The 1999 edition of the Elf Authentic Adventure opened the natural wonders of the Province of the world – from its hinterlands, vast rivers, and to its outlaying islands – offering high adventure activities that thrilled the 66 teams coming from all over Europe, the Americas, Australia and Asia. With the capital town of Borongan as jump-off point, one can go north to explore the Can-avid Watershed area, the natural habitat of the elusive PHILIPPINE EAGLE. The towns along the coast have their own specialty resorts where one can take much needed rest and nourishment. If one opts to go south, the trip will take you towns where surfing resorts abound. Worthy of note is Calicoan Island in Guiuan, the surfing capital of the whole Visayas. An added fringe benefit is for one to experience the way of life of the people known for their zest for life and sumptuous cuisine coming from the bounty of the sea.
- Going there
A trip to Eastern Samar usually will start in Borongan, the provincial capital of the province.
Bus from Manila:
Various bus companies like Philtranco and Eagle Star provide both air-conditioned and ordinary buses from Manila, using the Philippine National Highway, directly to Borongan, Oras and Guiuan. The P 1150+ bus fare (ordinary, aircon P 1400+) includes the ticket for the ferry from Luzon to Samar.The trip takes over 24 hours, depending on the transfer time at the ferry.
Bus from Leyte:
From the new Tacloban Bus Terminal there are large buses departing every one or two hours to Borongan (P 150) . The trip takes about 5+ hours with some buses continuing to Guiuan. Even though these bigger buses take longer going via Buray/Wright in Western Samar they are the best choice if you are traveling with a lot of luggage. There are also air-conditioned mini buses which stop along the way dropping off passengers where they want departing in the morning about 4:30 a.m. up until afternoon.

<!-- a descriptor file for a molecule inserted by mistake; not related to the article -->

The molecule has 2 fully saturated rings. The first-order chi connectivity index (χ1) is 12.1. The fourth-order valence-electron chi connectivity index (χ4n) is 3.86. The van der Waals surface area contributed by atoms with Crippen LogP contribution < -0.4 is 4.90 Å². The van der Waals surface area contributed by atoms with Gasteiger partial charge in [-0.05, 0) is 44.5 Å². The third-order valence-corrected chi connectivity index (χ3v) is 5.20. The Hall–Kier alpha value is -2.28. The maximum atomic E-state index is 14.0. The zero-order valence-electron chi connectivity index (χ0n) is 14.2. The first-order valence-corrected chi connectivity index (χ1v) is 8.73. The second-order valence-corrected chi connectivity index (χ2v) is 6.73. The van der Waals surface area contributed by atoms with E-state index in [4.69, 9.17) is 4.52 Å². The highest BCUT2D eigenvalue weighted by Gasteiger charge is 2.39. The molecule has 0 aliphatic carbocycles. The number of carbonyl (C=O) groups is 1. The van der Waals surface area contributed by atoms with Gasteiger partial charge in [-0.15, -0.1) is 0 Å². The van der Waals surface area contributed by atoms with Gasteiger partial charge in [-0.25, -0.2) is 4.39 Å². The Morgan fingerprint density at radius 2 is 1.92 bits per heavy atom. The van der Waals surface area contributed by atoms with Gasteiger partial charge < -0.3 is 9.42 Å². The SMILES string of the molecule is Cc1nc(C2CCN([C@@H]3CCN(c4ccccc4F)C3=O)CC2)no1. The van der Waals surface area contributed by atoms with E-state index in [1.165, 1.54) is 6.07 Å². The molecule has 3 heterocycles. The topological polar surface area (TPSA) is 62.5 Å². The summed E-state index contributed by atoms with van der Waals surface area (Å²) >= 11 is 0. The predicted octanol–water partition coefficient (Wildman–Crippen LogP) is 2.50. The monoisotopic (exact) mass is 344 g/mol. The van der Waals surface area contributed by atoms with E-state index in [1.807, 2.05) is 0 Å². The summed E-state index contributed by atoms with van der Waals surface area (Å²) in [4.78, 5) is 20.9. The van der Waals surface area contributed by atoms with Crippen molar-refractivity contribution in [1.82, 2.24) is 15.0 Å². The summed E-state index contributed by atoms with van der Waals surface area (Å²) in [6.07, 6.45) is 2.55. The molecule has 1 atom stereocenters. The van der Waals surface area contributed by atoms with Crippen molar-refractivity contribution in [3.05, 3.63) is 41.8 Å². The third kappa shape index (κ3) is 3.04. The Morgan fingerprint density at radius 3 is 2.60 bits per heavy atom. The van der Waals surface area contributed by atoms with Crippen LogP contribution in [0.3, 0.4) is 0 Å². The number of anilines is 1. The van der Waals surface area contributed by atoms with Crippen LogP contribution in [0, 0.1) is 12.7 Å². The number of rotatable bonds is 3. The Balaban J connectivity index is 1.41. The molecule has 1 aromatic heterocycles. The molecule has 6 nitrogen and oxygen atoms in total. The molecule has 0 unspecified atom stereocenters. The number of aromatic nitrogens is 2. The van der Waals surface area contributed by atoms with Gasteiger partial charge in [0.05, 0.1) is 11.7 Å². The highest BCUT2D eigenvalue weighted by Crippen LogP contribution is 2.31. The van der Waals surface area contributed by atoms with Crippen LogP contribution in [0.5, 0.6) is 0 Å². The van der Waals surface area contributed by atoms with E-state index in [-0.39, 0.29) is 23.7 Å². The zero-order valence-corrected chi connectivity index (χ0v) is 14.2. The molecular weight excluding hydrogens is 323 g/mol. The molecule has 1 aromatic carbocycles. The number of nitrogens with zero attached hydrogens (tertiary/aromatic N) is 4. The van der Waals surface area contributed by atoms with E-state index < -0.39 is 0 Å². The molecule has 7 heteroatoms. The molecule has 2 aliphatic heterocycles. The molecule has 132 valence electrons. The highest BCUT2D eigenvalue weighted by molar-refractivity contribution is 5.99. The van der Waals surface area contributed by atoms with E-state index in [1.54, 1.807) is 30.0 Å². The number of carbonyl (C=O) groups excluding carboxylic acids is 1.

The mini buses (P 180) are faster using the road along Samar’s southern coast via Lawaan taking only 3+ hours. You will not find these mini buses at the main bus terminal in Tacloban but at various different places like gasoline stations so be sure to ask some local people where you can catch them. Duptours has ther own small terminal.
From the new terminal in Tacloban there are also medium sized ordinary buses going to Guiuan via Lawaan.
On September 1, 2008 Seair started to fly the route Manila – Borongan – Manila but for economical reason the airline stopped serving the route. It’s unclear if the service will continue one day.
The best alternative are the flights with either Philippine Airlines or Cebu Pacific from Manila to Tacloban. From there continue by bus as explained above. Currently Philippine Airlines has 3 flights daily, Cebu Pacific flies four times a day.
Travelling by sea to Eastern Samar is via Cebu City. Superferry is serving the route Manila – Cebu City. From Cebu City you can can take either Cebu Ferries or the Supercat to Ormoc, from there on to Tacloban and Borongan.